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Three Month Old Baby Girl Undergoes Groundbreaking Transplant Procedure In Calgary To Save Her Life
November 30, 2012
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A three month old baby girl has undergone a groundbreaking transplant procedure at Alberta Children's Hospital.

Nazdana Jan was born with a rare liver disease called urea cycle disorder, which causes a dangerous build-up of ammonia in her body.

If the disease is left untreated, doctors say it leads to brain damage and death.

Nazdana became very sick a few days after she was born, and was admitted to the intensive care unit at the Winnipeg Health Sciences Centre.

"It was terrible and it was really, really, hard time...and I can't explain the words," said Jouhar Ali, Nazdana's father.

Doctors were able to stabilize her with medication.

Her parents were then given the chance to have Nazdana undergo an experimental treatment in Calgary.

In the procedure, doctors took liver cells from donors and transplanted them into Nazdana's liver. Those new healthy cells keep her ammonia levels down.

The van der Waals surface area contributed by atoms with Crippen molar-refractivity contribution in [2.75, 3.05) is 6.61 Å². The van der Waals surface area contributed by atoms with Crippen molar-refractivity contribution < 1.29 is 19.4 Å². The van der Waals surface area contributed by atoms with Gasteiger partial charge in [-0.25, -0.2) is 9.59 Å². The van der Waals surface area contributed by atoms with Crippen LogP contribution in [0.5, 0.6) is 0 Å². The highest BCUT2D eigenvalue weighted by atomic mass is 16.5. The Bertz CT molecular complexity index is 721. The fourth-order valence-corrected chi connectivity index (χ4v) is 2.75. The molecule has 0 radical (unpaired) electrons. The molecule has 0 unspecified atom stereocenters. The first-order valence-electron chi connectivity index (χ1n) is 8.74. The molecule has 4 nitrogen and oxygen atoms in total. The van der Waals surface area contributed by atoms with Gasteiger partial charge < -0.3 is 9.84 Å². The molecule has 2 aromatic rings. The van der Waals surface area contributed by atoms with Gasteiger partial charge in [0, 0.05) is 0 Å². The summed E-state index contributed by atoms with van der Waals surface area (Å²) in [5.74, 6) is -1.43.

"We give the cells, which are basically a bag of liver cells that are taken from a liver donor, and inject them into a special blood vessel that goes into the liver," said Dr. Aneal Khan - a medical geneticist at Alberta Children's Hospital.

Khan says it's quite tricky to perform a liver transplant in a tiny baby, so this treatment buys Nazdana some time until she's old enough for a full transplant.

Apparently, the procedure had never been peformed before in Canada and only about 20 times in the world - mostly in Germany and the U.S.

Khan says Nazdana is doing so well now, that she's heading back to Winnipeg this weekend.

"She was really in hospital for only about seven days... and she's actually been discharged from hospital and being monitored in clinic every few days," he said.

Nazdana's father says he can't believe it.

"She was struggling with life at that time to survive; now she's absolutely fine. You look at her and she doesn't look like a sick baby... looks like a lovely baby," Ali said.

Ammonia is naturally produced in the body. But people with this disorder have trouble converting ammonia to urea, which is harmless. It's quite rare and there is no cure.

Each year, about 50 babies are born in Canada with the condition.

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